Does the DCMS understand or care about civil society?

By | April 16, 2018
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Originally published: https://www.thirdsector.co.uk/

The government should commit to much more than it is doing in its consultation on civil society, writes our columnist.

Civil society is vital to our social, economic and environmental wellbeing, so it is appropriate that the government should have a strategy to support the development of a strong, sustainable civil society, and indeed it is currently consulting on such. My own view is that government should go further and commit to a sustainable civil society and an independent and strong voluntary and community sector as being fundamental to a healthy civil society.

So it’s disappointing if not surprising that the Department for Digital, Culture, Media and Sport introduces the consultation thus on its website: “We want to have an open conversation about civil society, what is working well, and what government can do to strengthen it further. If you want to help create a stronger civil society, we want you to share your ideas on how government can work with and support civil society to:

• support people – including young people – to play an active role in building a stronger society

• unlock the full potential of the private and public sectors to support social good

• help improve communities to make them better places to live and work in

• build stronger public service.”

One can’t disagree with the DCMS that this important conversation should take place. However, the remit of the consultation is far too narrow and excludes vital contributions, which a well-resourced/independent VCS can and should make. In turn, this diminishes the potential of the intended civil society strategy. Furthermore, this formulaic, online consultation process ironically stifles the opportunity for real conversation and dialogue.

Surely this consultation should be part of a wider debate about the role and size of the state, political governance, the nature and role of modern businesses and wider political considerations. Civil society is not a “standalone”.

The VCS and wider civil society isn’t and shouldn’t be an agent of government. That said, service provision, especially in the absence of state services, is an important role, traditionally undertaken by the VCS. It is has often innovated, pioneered and pushed boundaries well beyond where the state is comfortable going.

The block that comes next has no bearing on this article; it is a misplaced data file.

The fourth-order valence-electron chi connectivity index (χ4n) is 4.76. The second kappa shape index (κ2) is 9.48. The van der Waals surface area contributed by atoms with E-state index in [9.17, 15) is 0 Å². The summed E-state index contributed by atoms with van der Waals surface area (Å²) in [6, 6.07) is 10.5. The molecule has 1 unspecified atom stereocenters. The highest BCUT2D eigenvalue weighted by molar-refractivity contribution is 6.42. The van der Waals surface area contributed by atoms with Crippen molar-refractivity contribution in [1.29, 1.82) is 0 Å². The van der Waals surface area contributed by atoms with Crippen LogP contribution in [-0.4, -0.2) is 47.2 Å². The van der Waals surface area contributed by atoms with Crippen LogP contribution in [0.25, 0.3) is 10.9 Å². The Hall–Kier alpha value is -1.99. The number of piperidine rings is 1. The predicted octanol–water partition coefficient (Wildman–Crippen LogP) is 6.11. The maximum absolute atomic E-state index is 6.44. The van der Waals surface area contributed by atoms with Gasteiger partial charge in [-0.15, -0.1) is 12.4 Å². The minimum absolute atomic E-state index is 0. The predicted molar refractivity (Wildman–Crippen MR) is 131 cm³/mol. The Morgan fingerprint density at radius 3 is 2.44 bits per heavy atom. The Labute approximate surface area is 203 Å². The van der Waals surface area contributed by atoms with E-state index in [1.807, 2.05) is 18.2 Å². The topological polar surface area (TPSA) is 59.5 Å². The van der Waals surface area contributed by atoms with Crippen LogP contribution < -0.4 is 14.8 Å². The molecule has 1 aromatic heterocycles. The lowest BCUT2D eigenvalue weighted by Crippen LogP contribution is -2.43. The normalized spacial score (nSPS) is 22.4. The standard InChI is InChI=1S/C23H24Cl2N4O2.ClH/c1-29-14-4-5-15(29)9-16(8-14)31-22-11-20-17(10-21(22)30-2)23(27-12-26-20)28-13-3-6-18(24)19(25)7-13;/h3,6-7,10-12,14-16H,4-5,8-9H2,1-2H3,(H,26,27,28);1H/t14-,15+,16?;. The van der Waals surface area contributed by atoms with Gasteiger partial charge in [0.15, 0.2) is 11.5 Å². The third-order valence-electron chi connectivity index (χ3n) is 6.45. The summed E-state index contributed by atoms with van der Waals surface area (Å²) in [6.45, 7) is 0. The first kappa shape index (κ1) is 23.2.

While the majority of the VCS does not contract with the public sector nor deliver their public services, there has been a notable increase in some VCS organisations contracting with or being supported through grants by the public sector to deliver public services on behalf of the state – often a small grant will enable and leverage significant public benefit. However, the VCS should not be expected to pick up the pieces when the state withdraws services (I’d much prefer that, if this is government’s intent, it should openly and honestly say so). This can too easily compromise and distort the mission of VCS organisations; and, if there is not proper funding, it will ultimately destroy them.

The VCS’s role is much wider and deeper than the provision of services, whether contracted by the state or funded and delivered by VCS groups themselves. The deeper core role for the sector within civil society includes offering a voice for disadvantaged and marginalised communities. The VCS should: speak up and speak out for such communities; when necessary challenge government, other public bodies and businesses; campaign for change in behaviour, policy and legislation; and should always seek to speak truth to power.

Much social change over the past few centuries has been achieved because of civil society agitation and campaigning. Social action, especially community-based social action, is core to political discourse and essential in any modern democracy. They are not substitutes for political parties, but they themselves are part of civil society or democratic institutions. Government should recognise this and make it core to any civil society strategy worthy of its name. The omission of this aspect of civil society and the VCS tells us much about intended government policy – and it’s not good news.

The DCMS website’s stated aims for civil society, as quoted above, will only be achieved when VCS organisations have a voice and actively engage in political and social debate and action.

Ironically, one reason why the VCS must be even more active today is that it finds itself having to address the consequences of a raft of government policy choices, from welfare reforms, homelessness, inadequate social housing provision, austerity and cuts to core public services. The VCS must not allow itself to be the means of providing cover for policies that are causing damage to society and communities.

A second irony is that, while stressing the role and contribution of the VCS within a strong civil society, government is dramatically cutting both direct financial support, as well as to local authorities and other public bodies that have traditionally financially supported the sector. To demonstrate its stated wish to strengthen civil society and the VCS, the state must commit to properly funding it, to supporting capacity-building and sector infrastructure, and offering finance by means other than competitively tendered contracts.

The development of a civil society strategy offers a significant opportunity, but only if it is progressed in the context of fundamental change to economic, environmental and political change and reform. Without such an approach, at best it will be a plaster over societal wounds and, at worst, it will further marginalise and fail communities.